Posts Tagged ‘military medal’
New bill, drawn up in response to Supreme Court ruling, would outlaw profiting from false claims about military honors.
Panel takes note of high court’s Stolen Valor ruling but says law at issue in its case prohibits ‘conduct that has an expressive element’ and not pure speech.
News items about fraud indictments and a Pentagon website suggest there’s no need to rewrite the Stolen Valor Act, which the Supreme Court struck down.
The Supreme Court’s six First Amendment-related rulings followed a well-established pattern, including wins, losses and a ‘no-decision.’
Meanwhile, Pentagon plans to establish a searchable database of valor awards, hoping for a technological fix to the problem of falsely claimed military honors.
One Medal of Honor recipient says Supreme Court protected the freedoms he fought for by tossing out law that made it a crime to lie about having earned military honors, but others call the ruling a slap in the face.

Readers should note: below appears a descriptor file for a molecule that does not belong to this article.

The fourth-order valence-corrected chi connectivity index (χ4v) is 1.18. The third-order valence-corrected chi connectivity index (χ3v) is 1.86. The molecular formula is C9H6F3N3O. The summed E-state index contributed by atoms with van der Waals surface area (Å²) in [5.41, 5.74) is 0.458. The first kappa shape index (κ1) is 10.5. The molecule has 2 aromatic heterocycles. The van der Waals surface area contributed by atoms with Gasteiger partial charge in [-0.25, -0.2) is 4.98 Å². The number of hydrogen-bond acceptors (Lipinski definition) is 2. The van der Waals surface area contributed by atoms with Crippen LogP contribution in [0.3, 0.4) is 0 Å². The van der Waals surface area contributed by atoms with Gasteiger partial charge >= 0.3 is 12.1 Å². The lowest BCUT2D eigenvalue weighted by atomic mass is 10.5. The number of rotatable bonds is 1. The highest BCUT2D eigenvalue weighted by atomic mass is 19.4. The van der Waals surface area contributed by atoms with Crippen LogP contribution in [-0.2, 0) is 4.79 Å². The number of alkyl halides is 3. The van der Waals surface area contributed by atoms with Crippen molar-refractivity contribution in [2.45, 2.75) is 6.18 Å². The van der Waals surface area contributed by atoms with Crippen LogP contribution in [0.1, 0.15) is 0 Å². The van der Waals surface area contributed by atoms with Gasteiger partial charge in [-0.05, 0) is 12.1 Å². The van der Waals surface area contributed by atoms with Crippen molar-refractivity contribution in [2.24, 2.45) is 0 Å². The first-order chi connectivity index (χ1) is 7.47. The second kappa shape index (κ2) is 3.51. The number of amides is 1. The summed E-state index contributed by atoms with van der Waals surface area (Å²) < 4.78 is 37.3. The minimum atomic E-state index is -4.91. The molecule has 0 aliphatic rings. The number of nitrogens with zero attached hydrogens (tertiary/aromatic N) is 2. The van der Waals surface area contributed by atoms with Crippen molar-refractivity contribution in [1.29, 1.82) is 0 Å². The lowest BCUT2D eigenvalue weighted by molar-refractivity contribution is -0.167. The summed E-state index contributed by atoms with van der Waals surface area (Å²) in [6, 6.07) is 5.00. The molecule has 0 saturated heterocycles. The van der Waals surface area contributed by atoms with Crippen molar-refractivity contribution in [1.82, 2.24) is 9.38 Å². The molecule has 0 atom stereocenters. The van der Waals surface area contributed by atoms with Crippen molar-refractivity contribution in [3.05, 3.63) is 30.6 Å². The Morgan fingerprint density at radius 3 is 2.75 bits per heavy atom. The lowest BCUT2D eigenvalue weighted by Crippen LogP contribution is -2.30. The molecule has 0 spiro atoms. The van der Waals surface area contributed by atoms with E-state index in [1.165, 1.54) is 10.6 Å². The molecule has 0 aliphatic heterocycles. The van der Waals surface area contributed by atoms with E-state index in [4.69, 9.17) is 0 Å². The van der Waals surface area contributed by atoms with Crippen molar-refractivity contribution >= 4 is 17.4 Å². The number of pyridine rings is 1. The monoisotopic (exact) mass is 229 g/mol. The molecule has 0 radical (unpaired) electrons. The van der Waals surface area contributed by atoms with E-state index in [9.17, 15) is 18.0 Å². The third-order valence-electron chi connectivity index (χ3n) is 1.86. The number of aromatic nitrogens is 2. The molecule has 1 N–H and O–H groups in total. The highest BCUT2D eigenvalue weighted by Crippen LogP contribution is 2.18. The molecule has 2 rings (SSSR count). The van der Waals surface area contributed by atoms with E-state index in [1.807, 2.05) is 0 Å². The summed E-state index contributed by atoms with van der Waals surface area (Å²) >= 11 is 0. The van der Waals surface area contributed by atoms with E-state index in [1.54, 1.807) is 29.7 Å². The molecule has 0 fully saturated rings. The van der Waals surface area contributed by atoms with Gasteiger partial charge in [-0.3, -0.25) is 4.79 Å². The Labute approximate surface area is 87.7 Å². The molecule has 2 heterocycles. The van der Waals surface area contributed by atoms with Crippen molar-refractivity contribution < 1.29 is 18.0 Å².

Justice may have reached same conclusion as majority — finding that Stolen Valor Act is unconstitutional — but how he did so is troubling.
First Amendment Center’s Ken Paulson and David L. Hudson Jr. discuss the U.S. Supreme Court ruling in United States v. Alvarez, which struck down the Stolen Valor Act.
Those who would dilute the value of military honors can be outed in public with no sacrifice of free speech.
In opinion striking down Stolen Valor Act, justice notes principle that the government should counter false, bad speech with true, good speech.
If Congress wants to punish false military claims, it need only redraft the law to include requirement of defrauding for personal gain.
Justices vote 6-3 in favor of Xavier Alvarez, a former local elected official in California who falsely claimed he was a decorated war veteran.
Government defender of law against lying about earning military medals seems to succeed in portraying it as narrow, as opposing counsel concedes act does not ‘necessarily chill any truthful speech.’
Some justices said they worried that upholding Stolen Valor Act could lead to laws that might make it illegal to lie about an extramarital affair or a college degree.
How the justices might vote in United States v. Alvarez, concerning lying about military medals, is tough to predict, but here’s a look at some factors that could emerge in oral arguments Feb. 22.